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Fire Alarm -- Description

Electrons are pushed and pulled through the wires and resistors by the power supply. The Voltage of the power supply is shared by the two resistors. In other words, the power supply voltage is split and divided between the resistors; the voltage of one resistor is added to voltage of the other resistor to equal the voltage of the power supply.
The same electrons (electrical current) are pushed and pulled by the voltage through both resistors.
Douglas Krantz -- Fire Alarm Engineering Technician, Electronic Designer, Electronic Technician, Writer






How is an End of Line Resistor a Pull-Down Resistor?

By Douglas Krantz

Sometimes when troubleshooting, the technician has to think inside the box.

For instance, take End-of-Line Resistors. The installer thinks of the end-of-line resistor as a device that gets added to the end of zone wires. The technician often thinks of the end-of-line resistor as something that allows a small supervision current to pass through all the zone wiring.
The voltage on the zone terminals goes to full voltage when there is no current through the end of line resistor.
When there is no current through the zone, like when a wire breaks, no current goes through the internal resistor. The internal resistor then pulls the voltage up to the power supply voltage.


Another way of thinking about the end-of-line resistor, though, is to see it as a pull-down resistor.

Pull-Up Resistor and Pull-Down Resistor

On a sensing input for many electronic circuits, a pull-up resistor or a pull-down resistor keeps the voltage from just "floating"; the voltage is either "pulled-up" to the power supply voltage or "pulled-down" to zero. Without this resistor, the voltage, seemingly by itself and at inappropriate times, can easily drift up or down. For a fire alarm panel, this would be the cause of intermittent troubles and false alarms.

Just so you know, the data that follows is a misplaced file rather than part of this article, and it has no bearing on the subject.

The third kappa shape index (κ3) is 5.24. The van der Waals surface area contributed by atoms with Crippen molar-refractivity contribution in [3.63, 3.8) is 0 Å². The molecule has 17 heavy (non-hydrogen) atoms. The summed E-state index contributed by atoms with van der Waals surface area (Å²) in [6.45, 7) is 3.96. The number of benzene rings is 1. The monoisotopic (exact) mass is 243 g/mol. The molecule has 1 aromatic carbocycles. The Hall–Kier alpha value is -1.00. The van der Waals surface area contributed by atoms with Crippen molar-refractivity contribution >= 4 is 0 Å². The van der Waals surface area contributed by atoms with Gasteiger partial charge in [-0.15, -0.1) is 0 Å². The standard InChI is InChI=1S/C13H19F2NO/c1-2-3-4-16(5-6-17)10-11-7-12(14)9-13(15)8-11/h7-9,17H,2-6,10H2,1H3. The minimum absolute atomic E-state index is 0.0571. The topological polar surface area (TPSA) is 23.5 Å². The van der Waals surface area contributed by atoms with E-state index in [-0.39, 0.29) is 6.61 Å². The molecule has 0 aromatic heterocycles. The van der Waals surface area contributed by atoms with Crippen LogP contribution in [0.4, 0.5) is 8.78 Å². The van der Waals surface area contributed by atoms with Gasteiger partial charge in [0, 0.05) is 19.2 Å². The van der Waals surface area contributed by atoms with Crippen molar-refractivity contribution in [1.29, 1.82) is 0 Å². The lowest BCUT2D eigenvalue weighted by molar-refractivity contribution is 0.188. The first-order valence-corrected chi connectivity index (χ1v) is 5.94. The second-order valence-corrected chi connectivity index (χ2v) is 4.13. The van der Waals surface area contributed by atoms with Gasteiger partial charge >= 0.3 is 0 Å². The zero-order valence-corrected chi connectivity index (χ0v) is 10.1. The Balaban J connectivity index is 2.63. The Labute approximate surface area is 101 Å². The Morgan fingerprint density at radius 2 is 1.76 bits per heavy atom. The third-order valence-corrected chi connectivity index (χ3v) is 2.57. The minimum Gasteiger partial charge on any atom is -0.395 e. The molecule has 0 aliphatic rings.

On a fire alarm panel, to prevent this "floating input voltage" from affecting the supervision of the input and output zones, inside the circuitry is a pull-up resistor. When nothing is connected to the zone screw terminals, the voltage is pulled up to the power supply voltage.

The voltage on the zone terminals is pulled down to normal supervision when the end of line resistor is conducting current.
The end-of-line resistor pulls some current, so the voltage is pulled down a ways because the current is causing the internal resistor to take up some of the power supply voltage.
Wired as Class A or Class B, out at the end of the Initiating Device Circuit (input circuit or IDC), and at the end of the Notification Appliance Circuit (output circuit or NAC), is a pull-down resistor (End-of-Line Resistor).

When this loop with its pull-down resistor is connected to the zone terminals of the panel, the voltage is divided between the pull-up resistor and the pull-down resistor. As seen on the zone screw terminals, this is the "normal" voltage (or supervision voltage).

Detection

Similar to the usual voltmeter carried by the technician, inside the circuitry of the fire alarm panel is a voltage detector. The voltage detector measures the screw terminal voltage of the input or output zone (loop).

If it's an input loop (Initiating Device Circuit or IDC):